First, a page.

The Ghosts of Columbus


Why did she have to ask that? I stared at the blinking cursor in the little box at the bottom of my Facebook page. I had only wanted to leave a message. I wasn’t prepared for this conversation. I knew it was coming, But Lord, I’m not ready!

Are you still running? It blinked again. How on earth to answer? What would she think of me? I have a reputation to uphold!

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If you’ve been reading around here recently, you know that my husband and I just completed our PCS (the Army’s version of a move) to Columbus, GA. We’ve been here before. In 2006, we moved into a teensy-weensy, one bedroom apartment off of Moon Road. Partly by accident and mostly by deceiving myself, I found myself part of the local running club.

Surely, I can handle it, I told myself. I’m making such good friends here in the running club. All I have to do to “stay recovered” is eat more. 

And I did make such good friends, such very good friends. We didn’t stay in close touch when I moved away, but every now and then we bumped into each other on Facebook and said, “Hi.”

So I thought it was only appropriate to let them know I’m back in town and I’d love to see them again. Hence, my initial message to K, “Hi! How are you? I’d love to meet for coffee and catch up!”

“Love to see you again! Are you still running? We could meet for a morning run!”

How to answer? No, I don’t run much anymore. Leave it at that?
No, I can’t handle running emotionally. I tend to relapse.
No, I started doing other kinds of exercise, so I’m still fit! (justification)

We managed to sign off with a mutual invitation to coffee – sometime. But as I got in my car to go run a couple errands, my nerves stood on end.

When we lived here before, I got into crazy long distance running. I lost weight, almost back to what I weighed before my first hospitalization. Now, every main road, every side street, every gravel turn, bridge, public park, and roadside bush (for bladder emergencies) has a memory.

And they’re not all good memories. Even though I made great friends in the running club, in all honesty, that’s not what it was about for me. Committing to see the group on Monday, Wednesday, Thursday and Saturday for whatever distance, gave me an excuse to exercise beyond what was good for me. When I won a race, completed a marathon, or was congratulated for my endurance, I pushed that much harder.

Relapse picked up speed.

Exercise addiction…is a chronic loss of perspective of the role of exercise in a full life. A healthy athlete and an exercise addict may share similar levels of training volume — the difference is in the attitude.An addicted individual isn’t able to see value in unrelated activities and pursues his sport even when it is against his best interest. (American Running Association)

Most streets in Columbus, GA, are haunted, for me. This first week in town, my dog andIMG_0656-1 I have made it our mission to banish the ghosts that lurk in Britt David Park, Flat Rock Park and on the Riverwalk.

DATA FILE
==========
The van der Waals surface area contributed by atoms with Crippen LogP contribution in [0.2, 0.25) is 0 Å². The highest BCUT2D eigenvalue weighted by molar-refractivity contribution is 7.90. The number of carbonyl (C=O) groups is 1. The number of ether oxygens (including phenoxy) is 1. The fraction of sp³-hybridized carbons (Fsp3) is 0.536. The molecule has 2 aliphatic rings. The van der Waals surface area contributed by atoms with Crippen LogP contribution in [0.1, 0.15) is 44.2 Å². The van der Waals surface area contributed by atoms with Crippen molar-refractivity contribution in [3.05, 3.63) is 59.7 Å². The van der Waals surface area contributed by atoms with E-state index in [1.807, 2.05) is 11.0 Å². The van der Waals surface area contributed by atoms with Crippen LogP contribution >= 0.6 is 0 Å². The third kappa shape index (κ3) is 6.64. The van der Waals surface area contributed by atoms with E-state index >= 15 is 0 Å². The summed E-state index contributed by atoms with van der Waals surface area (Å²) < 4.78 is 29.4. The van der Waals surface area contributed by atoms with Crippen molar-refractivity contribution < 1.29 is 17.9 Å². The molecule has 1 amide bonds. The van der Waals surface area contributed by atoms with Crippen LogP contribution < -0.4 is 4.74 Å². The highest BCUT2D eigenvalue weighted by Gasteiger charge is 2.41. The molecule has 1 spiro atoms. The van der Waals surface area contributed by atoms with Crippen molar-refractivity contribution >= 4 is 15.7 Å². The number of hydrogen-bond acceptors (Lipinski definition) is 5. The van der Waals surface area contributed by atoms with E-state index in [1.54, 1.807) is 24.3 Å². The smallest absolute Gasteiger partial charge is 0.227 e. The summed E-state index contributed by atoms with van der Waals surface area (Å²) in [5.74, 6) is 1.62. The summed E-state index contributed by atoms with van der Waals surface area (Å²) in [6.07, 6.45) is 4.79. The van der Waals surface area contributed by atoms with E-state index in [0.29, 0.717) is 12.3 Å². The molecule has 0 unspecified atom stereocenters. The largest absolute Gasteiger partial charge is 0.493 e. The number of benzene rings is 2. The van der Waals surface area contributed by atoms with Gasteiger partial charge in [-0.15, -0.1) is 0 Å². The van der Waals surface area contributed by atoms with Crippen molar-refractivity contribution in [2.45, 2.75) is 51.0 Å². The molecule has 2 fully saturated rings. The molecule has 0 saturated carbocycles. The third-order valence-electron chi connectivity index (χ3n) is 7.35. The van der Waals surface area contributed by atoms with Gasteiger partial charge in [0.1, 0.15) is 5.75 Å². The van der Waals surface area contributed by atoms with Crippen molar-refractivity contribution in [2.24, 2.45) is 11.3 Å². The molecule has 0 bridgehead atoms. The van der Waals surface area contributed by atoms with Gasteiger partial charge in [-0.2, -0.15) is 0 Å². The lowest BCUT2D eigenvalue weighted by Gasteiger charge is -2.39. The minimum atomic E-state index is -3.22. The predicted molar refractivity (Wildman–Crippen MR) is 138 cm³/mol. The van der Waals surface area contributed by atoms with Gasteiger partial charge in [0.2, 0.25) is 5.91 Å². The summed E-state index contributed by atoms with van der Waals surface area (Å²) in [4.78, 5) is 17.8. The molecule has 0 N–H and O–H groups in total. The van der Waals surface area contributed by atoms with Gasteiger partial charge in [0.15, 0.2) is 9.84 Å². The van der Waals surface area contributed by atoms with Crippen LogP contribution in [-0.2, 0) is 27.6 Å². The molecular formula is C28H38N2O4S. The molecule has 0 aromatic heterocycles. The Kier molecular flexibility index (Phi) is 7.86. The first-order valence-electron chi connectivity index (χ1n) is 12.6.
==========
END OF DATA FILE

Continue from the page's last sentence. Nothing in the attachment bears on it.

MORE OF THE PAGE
We’ve walked their trails, stopping at every puddle, funny smell and potential pee-pole. We’ve sat on the rocks and watched other people running. I wonder what their motivation is?

There are still a lot of ghosts here. Like I said, I traversed most of this town in my running shoes. I’d be lying if I didn’t say that these memories scare me a little.

From my journal:
There’s a hole in my heart as I drive around Columbus. It’s such a weird feeling, like a cavern that’s been covered over, sealed and the healing of that gaping hole has felt secure and relieving and good. Or a wound that once scabbed over, healed and remains a white, filmy scar. A bone healed, that again bears weight and mostly, the pain is gone. I feel debris and water slipping beneath the crevices and trying to re-open the hole in my heart. Scar tissue pulls and growth hurts. The weather here is just right, making the bone ache, and I see how and where I was broken once before.

And here is what Abba said:
Abby, those days are long gone. See, not only have I changed your body, I am changing your desires, changing your vision of beautiful.
There is no one like me who has doused you with life. Even in accepting your limits you feel more free than ever before. I have brought you far love. Rest and enjoy wide open spaces, green pastures and fresh water. Love, Father

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3 thoughts on “The Ghosts of Columbus

  1. I know and understand your feelings all too well. Whenever I return to visit friends in the town I used to live in (and which there is a good chance I will move back to in January once I finish school) every street, every traffic light, and every sidewalk is full of memories of the early mornings I used to run up and down, all around the city. It was my way to clear my head, start my day “right”, and appease the beast within me. Now, a few years later, in recovery, I run only occasionally and no where near the distances I used to. So when I return to that town, as much as I want to run my old routes, I stop myself. Knowing that if even just driving past them leads to so many memories and dredges up so many feelings, that it is not the healthiest thing to do to dredge up the demons of the past by actually running the old routes. Instead, I can process what occurred in the past, journal, talk about it, mourn what I have lost, and then be thankful for where I am now.

    1. OH Brynna,

      You could have written my post yourself. Thank you for your empathy and camaraderie. I feel like sisters (:

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